PLOS ONE News and Blog Round-Up: 2012 in Review

In this round-up, we would like to share with you some of the PLOS ONE articles covered by the media in 2012. Over one thousand papers published in PLOS ONE were covered in the news! Exciting as it is to see the wide coverage all these papers received, this made it difficult to narrow down the list below to just a few. Some of the papers the media found newsworthy are listed below (in no particular order).

The study “The Impact of Climate Change on Indigenous Arabica Coffee (Coffea arabica): Predicting Future Trends and Identifying Priorities” suggests that climate change threatens the growing conditions for wild coffee varieties, and could potentially damage the global production of coffee within the next century. Read coverage of this research in the French Tribune, Scientific American or BBC News as you sip your next precious cup.

In November, three papers reported on different aspects of children’s health. The study, “Fetal Alcohol Exposure and IQ at Age 8: Evidence from a Population-Based Birth-Cohort Study” , covered by New Scientist and Wired, reports that consuming even small amounts of alcohol while pregnant can reduce a child’s IQ. Yawning in the womb at 24-36 weeks of age may be a sign of healthy fetal development, according to the study “Development of Fetal Yawn Compared with Non-Yawn Mouth Openings from 24–36 Weeks Gestation”, which received coverage from the Guardian, Fox News and io9. Researchers describe a test to estimate a newborn’s risk for childhood obesity in the paper “Estimation of Newborn Risk for Child or Adolescent Obesity: Lessons from Longitudinal Birth Cohorts”. The Boston Globe, TIME and Mother Nature Network reported on this study.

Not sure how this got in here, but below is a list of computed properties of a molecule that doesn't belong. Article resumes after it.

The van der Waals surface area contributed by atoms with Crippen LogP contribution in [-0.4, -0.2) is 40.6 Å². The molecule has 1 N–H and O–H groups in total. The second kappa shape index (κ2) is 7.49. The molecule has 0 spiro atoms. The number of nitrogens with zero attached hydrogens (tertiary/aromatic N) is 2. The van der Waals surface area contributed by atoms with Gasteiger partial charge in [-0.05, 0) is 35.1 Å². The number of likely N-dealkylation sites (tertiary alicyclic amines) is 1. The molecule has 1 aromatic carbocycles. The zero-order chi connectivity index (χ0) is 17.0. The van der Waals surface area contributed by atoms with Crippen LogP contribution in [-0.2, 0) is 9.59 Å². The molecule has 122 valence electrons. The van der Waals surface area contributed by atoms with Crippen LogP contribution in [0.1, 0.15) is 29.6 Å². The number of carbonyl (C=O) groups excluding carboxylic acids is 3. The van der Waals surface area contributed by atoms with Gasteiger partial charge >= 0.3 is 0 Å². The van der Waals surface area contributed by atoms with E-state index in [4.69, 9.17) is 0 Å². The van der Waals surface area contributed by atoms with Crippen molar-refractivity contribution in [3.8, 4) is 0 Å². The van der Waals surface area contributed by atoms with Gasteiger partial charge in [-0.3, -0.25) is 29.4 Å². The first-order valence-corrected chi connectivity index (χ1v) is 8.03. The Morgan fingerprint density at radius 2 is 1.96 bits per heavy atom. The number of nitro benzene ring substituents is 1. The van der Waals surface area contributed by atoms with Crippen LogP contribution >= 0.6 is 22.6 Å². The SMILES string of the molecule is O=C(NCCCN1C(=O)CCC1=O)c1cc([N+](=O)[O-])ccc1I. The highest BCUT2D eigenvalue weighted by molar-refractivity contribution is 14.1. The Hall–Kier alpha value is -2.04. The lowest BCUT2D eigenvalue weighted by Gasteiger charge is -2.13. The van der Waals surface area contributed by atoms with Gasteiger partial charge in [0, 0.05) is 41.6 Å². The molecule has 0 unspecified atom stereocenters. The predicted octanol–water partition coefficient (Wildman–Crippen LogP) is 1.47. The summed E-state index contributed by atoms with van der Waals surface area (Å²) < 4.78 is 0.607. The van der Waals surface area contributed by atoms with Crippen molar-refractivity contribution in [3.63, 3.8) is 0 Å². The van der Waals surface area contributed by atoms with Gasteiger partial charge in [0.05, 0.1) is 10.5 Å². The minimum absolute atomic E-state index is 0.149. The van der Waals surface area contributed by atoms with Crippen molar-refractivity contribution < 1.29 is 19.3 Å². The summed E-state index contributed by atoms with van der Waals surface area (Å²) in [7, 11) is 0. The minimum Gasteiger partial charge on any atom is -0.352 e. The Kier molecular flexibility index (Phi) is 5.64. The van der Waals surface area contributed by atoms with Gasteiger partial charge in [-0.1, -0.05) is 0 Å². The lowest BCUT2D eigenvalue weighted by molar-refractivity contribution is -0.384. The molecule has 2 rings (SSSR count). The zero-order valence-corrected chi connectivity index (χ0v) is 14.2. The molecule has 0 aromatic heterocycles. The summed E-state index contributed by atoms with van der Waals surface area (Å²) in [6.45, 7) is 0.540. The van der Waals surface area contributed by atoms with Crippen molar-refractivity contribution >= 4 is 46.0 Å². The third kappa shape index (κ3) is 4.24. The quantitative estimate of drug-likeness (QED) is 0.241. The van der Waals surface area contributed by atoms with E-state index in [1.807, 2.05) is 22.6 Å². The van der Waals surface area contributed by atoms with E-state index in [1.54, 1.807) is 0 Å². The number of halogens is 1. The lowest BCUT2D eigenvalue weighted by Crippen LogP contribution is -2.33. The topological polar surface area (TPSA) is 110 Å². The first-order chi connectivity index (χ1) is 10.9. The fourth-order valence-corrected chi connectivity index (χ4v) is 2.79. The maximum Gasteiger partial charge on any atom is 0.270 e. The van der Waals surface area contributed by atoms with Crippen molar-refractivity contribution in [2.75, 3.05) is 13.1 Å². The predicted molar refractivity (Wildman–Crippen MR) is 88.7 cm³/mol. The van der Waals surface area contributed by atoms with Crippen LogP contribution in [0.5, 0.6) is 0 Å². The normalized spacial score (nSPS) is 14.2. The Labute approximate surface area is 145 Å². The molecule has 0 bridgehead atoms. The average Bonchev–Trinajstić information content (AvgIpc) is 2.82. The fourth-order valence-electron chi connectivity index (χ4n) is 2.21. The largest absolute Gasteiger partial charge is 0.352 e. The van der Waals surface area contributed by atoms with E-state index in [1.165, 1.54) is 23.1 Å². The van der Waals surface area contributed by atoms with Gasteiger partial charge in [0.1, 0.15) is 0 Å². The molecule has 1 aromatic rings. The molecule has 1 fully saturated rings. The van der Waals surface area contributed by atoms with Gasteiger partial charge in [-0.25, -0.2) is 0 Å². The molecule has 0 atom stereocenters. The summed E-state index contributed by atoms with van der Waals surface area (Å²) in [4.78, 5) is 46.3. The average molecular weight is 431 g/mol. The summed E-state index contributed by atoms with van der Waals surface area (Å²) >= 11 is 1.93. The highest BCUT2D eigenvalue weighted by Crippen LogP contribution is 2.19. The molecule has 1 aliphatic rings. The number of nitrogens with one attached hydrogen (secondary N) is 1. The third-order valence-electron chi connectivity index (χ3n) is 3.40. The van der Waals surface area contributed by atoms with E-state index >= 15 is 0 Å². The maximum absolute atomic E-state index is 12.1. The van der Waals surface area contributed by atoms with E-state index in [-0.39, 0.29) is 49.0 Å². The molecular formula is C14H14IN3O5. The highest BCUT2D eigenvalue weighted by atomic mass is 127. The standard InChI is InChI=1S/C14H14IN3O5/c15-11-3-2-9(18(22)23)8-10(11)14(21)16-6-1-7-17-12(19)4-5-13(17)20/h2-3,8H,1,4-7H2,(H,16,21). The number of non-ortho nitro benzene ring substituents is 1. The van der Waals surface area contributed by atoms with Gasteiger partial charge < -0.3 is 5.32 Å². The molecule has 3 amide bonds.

At the other end of the age spectrum, the study “High Phobic Anxiety Is Related to Lower Leukocyte Telomere Length in Women” reported on the effects of anxiety on the ageing process. The researchers report that women who suffer from a chronic psychological distress called phobic anxiety have shorter telomeres in their blood cells, a change in DNA structure that is linked to faster ageing. This study received coverage from the Scientific American blogs, Huffington Post and CBS News.

Several other papers that reveal how we (and our bodies) respond to stress grabbed media attention also. In the study, “Overtime Work as a Predictor of Major Depressive Episode: A 5-Year Follow-Up of the Whitehall II Study” , researchers found that people who work over 11 hours a day had double the risk of depression compared to employees who worked 7-8 hours per day. Read the coverage of this study from the Herald Sun and the New York Times blogs. Spending too much time online can lead to internet addiction disorder (IAD) in teenagers, and this was linked to changes in the structure of the brain in the paper “Abnormal White Matter Integrity in Adolescents with Internet Addiction Disorder: A Tract-Based Spatial Statistics Study”. The Wall Street Journal, Mashable and other media outlets covered this research.

Results of the study “When Math Hurts: Math Anxiety Predicts Pain Network Activation in Anticipation of Doing Math” suggest that the anticipation of math problems can be physically painful to those who suffer from math anxiety. The study was covered by several news outlets including National Geographic, ArsTechnica and The Atlantic. And all this stress may affect how we perceive the other sex. Stressed-out men are likely to find larger women more attractive physically, reports the paper “The Impact of Psychological Stress on Men’s Judgements of Female Body Size”. This research was covered by The Daily Show, Le Monde and Jezebel.